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View Diary: My Life as an Aspie: New Years Dread (27 comments)

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  •  Wonder if "driving simulators" might help... (5+ / 0-)

    I was (finally!) dx'd HFA/AS in 1994, at age 46.  I've had my driver's license since age 17 (except for a hiatus early on).  My experience is that the social aspect of driving is more demanding of my attention than the mechanics: imperfect communication, turn-taking in ambiguous right-of-way situations, the occasional overfocus on others' imperfect behavior.  Thus the more practice I have on the mechanics, the more quasi-instinctive that aspect of driving becomes, leaving me freer to analyze the flow of situations as they occur.  Perhaps there are driving simulators which might help with that?

    In any event, driving seems amenable to a systems approach, and striving for a blend of correctness and efficiency can take a lot of the ego out of it... and being (if you will) ego-driven can have a lot of undesirable consequences.

    •  Follow the rules of the road. People who attempt (1+ / 0-)
      Recommended by:
      FloridaSNMOM

      to be polite and sociable by stopping and gesturing for you to turn in front of them or otherwise go when it's 'not your turn' only screw up the traffic patterns for the rest of us. The thing I hate most is this new idea of 4-way stop signs. And you don't have to be an Aspie to get frustrated, befuddled and angry while driving! But again, there are very specific rules that you will not go wrong by following.

      Do make it simpler for yourself- don't have a cell phone on, don't listen to the radio unless it relaxes you, keep a snickers bar around...whatever makes things okay when you have to focus in front of people. I personally get along very well with people at a customer service job and in daily life, but when a group needs a driver I hide because I'm not the one.

      •  New idea of 4 way stop? (2+ / 0-)

        I'm guessing you didn't grow up in New England. LOL! Between those, the ubiquitous rotaries, and nonsensical pattern of one-way streets, it's a challenge for non-aspies to drive here!

        •  I am in New England- in SW NH where we didn't even (0+ / 0-)

          have street signs until the 9-1-1 people insisted...

          Recently rotaries have been coming to nearby cities like Keene. Hateful things I think. I'd rather sit and wait for my designated turn than try to guess how it's going to work when some of the rotary exits are actually figure-8s that make traffic criss-cross each other. The one I'm thinking of was only open 45 minutes before they had their first accident and now I see red and orange plastic on the road there a lot...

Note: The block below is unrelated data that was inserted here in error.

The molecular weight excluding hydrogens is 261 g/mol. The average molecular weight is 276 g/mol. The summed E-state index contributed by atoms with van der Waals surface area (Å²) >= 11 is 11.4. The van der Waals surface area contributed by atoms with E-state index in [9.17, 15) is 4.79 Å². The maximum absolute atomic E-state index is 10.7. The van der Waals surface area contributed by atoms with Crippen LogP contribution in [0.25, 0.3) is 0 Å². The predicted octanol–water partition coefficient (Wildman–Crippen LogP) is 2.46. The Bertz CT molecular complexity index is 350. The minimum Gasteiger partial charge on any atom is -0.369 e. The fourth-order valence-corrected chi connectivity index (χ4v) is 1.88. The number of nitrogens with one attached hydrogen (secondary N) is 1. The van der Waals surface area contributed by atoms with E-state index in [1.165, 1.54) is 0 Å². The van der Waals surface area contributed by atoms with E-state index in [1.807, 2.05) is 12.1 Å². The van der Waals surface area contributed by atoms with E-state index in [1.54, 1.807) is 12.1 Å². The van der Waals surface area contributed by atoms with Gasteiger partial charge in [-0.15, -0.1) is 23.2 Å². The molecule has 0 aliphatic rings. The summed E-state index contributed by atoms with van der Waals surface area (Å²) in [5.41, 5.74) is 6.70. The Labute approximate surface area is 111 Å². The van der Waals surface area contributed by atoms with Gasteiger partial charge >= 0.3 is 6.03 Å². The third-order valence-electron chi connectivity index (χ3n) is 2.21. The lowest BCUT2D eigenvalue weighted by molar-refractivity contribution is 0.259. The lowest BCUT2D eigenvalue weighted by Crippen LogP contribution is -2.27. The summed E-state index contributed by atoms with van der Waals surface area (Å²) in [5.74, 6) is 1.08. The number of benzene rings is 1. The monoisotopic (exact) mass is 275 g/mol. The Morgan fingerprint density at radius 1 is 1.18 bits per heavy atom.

Anyway, 'our town' has a main st that is .7 of a mile long and 96 feet wide. Everybody here knows the local pattern and the traffic works very well if everybody does it. Our only problem is that at the rush times, people just passing through refuse to slow down and insist on passing on the right, not realizing that the reason traffic is stopped is for the people (especially school kids) crossing in the crosswalks!
              So somebody had the bright idea to get a D.O.T. grant to hire an expensive contracting firm to come in and solve the problem. As far as I could see, the simple solution was to post a policeman twice a day at either end of this not even 3/4 mile street to force people to follow the rules and to protect the children (which is more or less what happens now anyway).
              The big important designers held a public meeting and brought their suggestion of not one, but three rotaries (in seven tenths of a mile) "in order to slow down traffic." One of them was even supposed to be in front of the Fire Department...
               Luckily they had made a huge map of what it would look like and they left it with us in the library for a couple weeks. I got some matchbox cars and spent some time demonstrating to people how if you wanted to go to both the bank and the grocery store in the same trip you would have to go round and round at least two out of three rotaries just to get to the other side of the street.
               The firm also managed to have a plan that put tiny little curbs in various places (to keep people from reverting to the former, well-worn traffic pattern) but they had not considered what we do in town for snow removal. In NH. By a NH architecture firm. When I raised my hand and asked how they planned to handle snow they stopped taking questions.
               When I asked where the money for the study came from and couldn't we have used it to fix Rte 12A instead, before we make the national news when a school-bus lands in the river (G-d forbid!) they said they were sorry but the D.O.T. funds were for planning only and couldn't be used for actual work.
               So anyway, the more things change the more they stay the same, my Dad always says. Now we still have the same traffic, a few less problems with a little more policing, and Rte12A is still crumbling into the river.

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